2018 brings changes to several of the basic retirement savings rules and limitations. Several types of retirement savings contribution limits have increased, allowing you to drop a bit more into these accounts (and reap enhanced tax benefits as a result). Here are the most important new guidelines you'll need to follow this year for your retirement contributions.
401(k) contribution limits
401(k) account holders will be happy to hear that the annual contribution limit is going up to $18,500 in 2018. Catch-up contributions for savers aged 50 and older will continue to be capped at $6,000 per year, meaning that these savers will be able to contribute a total of $24,500 per year to their 401(k) accounts.
Roth IRA income limits
If your income for the year exceeds a certain limit, then you're not allowed to contribute to a Roth IRA for the year. The limits are going up somewhat in 2018. If your tax filing status is single or head of household, then your ability to contribute to a Roth IRA will be phased out over the annual income range of $120,000-$135,000 for 2018 (meaning that you'll only be able to make a partial contribution based on where your income falls in this range).
For married taxpayers filing jointly, the phaseout range is $189,000 to $199,000 in income. And for married taxpayers filing separately, the range remains a mere $0 to $10,000. If your income is above the phaseout range for your filing status, you can't contribute to a Roth IRA at all (except through a backdoor contribution).
IRA deduction limits
Taxpayers who have access to an employer-provided retirement savings account such as a 401(k) may not be able to deduct contributions to their IRA from their taxable income. Their ability to deduct IRA contributions phases out over a certain income range and disappears beyond that range. The phaseout range for single and head-of-household filers is rising to $63,000-$73,000 in 2018. The phaseout range for married-filing-jointly taxpayers will now be $101,000-$121,000 (if the contributing spouse is the one covered by an employer-based plan) or $189,000-$199,000 (if the contributing spouse is not the one who is covered). Finally, the phaseout range for married-filing-separately taxpayers remains $0-$10,000.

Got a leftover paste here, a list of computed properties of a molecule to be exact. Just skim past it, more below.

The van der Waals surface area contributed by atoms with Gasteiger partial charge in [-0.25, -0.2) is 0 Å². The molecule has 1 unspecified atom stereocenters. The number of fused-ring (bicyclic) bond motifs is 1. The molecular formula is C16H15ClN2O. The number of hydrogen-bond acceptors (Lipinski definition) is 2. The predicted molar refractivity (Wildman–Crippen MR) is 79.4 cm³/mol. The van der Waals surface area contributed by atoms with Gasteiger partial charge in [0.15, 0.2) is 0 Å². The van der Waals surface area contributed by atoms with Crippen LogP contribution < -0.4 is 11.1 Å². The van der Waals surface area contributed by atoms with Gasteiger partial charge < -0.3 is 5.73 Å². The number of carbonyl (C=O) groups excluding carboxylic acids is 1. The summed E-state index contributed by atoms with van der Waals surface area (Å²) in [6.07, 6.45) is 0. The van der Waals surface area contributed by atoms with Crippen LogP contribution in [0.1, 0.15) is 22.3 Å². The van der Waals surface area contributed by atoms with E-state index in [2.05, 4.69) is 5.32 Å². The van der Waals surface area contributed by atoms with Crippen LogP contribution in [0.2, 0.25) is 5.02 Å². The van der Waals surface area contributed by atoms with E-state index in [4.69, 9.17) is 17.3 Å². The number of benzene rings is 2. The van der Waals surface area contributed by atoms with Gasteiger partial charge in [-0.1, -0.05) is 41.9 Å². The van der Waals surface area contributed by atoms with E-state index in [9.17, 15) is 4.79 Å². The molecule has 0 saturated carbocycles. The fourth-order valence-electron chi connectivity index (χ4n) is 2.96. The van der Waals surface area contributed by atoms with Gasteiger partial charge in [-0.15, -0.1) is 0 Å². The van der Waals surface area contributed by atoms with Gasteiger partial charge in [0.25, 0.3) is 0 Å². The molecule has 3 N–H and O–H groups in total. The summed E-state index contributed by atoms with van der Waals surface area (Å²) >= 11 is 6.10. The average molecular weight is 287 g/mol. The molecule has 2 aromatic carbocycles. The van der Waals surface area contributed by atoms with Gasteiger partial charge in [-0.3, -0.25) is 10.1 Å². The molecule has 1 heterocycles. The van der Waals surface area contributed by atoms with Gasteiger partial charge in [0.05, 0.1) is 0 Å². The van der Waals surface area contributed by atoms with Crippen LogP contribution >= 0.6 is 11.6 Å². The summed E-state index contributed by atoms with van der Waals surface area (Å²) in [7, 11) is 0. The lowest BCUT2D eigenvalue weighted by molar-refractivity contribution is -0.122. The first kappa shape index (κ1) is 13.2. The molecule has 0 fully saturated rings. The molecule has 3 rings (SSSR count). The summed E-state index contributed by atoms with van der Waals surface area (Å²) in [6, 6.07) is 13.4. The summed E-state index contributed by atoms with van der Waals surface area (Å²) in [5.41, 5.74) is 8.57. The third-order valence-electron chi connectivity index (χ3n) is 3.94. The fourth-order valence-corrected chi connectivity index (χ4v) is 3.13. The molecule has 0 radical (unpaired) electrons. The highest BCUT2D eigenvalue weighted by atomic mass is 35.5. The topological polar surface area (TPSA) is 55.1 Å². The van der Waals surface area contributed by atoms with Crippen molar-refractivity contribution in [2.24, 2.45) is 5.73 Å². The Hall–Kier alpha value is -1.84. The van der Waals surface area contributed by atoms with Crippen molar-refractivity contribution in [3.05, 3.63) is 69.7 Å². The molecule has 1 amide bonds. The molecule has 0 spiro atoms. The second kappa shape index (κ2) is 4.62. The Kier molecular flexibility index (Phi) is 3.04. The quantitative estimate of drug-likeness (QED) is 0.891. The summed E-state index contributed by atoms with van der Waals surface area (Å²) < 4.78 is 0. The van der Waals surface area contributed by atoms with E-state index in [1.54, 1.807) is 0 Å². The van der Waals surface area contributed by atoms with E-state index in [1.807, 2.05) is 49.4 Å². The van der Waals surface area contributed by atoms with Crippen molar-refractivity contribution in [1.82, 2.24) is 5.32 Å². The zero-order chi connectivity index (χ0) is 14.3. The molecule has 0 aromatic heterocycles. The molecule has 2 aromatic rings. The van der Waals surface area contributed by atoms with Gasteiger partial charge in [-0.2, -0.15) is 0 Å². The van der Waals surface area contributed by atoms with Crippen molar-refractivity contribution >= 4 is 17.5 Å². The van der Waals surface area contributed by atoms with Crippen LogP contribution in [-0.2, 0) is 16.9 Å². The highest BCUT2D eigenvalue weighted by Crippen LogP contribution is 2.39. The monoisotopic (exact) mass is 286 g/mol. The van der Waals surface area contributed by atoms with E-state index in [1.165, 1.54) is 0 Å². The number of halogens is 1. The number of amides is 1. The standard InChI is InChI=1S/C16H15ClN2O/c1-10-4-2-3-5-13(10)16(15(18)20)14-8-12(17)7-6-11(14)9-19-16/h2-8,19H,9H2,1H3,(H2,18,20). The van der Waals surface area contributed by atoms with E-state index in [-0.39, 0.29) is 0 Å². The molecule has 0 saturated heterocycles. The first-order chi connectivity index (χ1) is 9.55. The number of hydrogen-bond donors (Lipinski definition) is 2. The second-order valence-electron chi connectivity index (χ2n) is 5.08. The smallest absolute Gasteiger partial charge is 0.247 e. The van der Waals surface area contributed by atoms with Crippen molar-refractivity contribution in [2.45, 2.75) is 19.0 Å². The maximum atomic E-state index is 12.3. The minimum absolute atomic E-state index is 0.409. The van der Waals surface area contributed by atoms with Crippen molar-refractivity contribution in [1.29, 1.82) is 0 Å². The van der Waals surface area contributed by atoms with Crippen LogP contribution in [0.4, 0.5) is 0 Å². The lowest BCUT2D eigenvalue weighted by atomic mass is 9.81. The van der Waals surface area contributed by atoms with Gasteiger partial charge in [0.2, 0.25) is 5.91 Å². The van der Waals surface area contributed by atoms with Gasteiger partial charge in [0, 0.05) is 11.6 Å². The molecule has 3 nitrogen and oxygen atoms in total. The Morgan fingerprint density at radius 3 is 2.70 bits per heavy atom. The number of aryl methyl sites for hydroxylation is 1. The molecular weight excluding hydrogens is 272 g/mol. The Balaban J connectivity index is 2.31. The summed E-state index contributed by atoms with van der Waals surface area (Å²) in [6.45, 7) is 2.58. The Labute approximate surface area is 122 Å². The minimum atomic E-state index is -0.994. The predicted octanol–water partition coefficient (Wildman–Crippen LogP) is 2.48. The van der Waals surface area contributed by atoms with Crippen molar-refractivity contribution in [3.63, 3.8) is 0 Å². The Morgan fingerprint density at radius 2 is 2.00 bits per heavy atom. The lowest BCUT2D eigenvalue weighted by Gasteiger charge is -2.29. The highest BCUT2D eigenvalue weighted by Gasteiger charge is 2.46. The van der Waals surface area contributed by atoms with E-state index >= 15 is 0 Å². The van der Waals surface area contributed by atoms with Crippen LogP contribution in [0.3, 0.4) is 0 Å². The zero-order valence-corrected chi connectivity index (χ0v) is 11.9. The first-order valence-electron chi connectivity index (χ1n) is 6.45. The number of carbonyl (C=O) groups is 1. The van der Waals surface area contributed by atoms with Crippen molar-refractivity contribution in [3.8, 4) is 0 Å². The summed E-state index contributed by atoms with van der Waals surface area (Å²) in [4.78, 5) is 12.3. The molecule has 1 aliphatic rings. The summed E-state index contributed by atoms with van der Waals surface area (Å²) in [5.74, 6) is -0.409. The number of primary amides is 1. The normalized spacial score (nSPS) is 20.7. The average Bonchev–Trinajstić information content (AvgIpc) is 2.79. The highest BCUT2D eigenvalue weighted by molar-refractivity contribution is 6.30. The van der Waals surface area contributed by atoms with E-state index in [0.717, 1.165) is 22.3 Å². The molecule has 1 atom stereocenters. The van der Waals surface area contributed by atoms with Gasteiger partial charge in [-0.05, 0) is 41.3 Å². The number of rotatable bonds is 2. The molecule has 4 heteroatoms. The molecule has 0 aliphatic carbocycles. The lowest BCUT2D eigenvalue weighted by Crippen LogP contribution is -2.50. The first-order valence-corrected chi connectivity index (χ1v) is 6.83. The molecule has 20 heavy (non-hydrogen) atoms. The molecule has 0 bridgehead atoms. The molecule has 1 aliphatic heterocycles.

Saver's Credit income limits
The Saver's Credit (more formally known as the Retirement Savings Contributions Credit) is a tax credit that you may be able to claim for making retirement savings contributions. In order to qualify for this tax credit, you need to be below certain income limits for the year. Those income limits have now gone up slightly for 2018 to $63,000 for married-filing-jointly taxpayers, $47,250 for heads of household, and $31,500 for single and married-filing-separately taxpayers.
HSA contribution limits
Most people don't think of health savings accounts, aka HSAs, as retirement savings accounts. However, an HSA can actually be a better retirement savings account then any IRA or 401(k). That's because HSAs are the only accounts that enjoy a triple tax advantage: Contributions to an HSA are tax-deductible, the money inside the account is exempt from capital-gains and dividend taxes, and the distributions you take from the account are also tax-free if you spend the money on qualified medical expenses. What's more, once you hit age 65, you can spend your HSA money on anything -- not just healthcare -- without incurring a tax penalty (though you'll pay income tax on the withdrawal).
That's why it's such good news that the contribution limits for HSAs are going up in 2018. The new limits are $3,450 per year for self-only HSAs and $6,900 for family coverage HSAs.
The changes to retirement savings rules for 2018 are uniformly positive, so take advantage of them by cranking up your contributions in the year to come. The more money you save now, the more you'll have to indulge yourself with once you retire.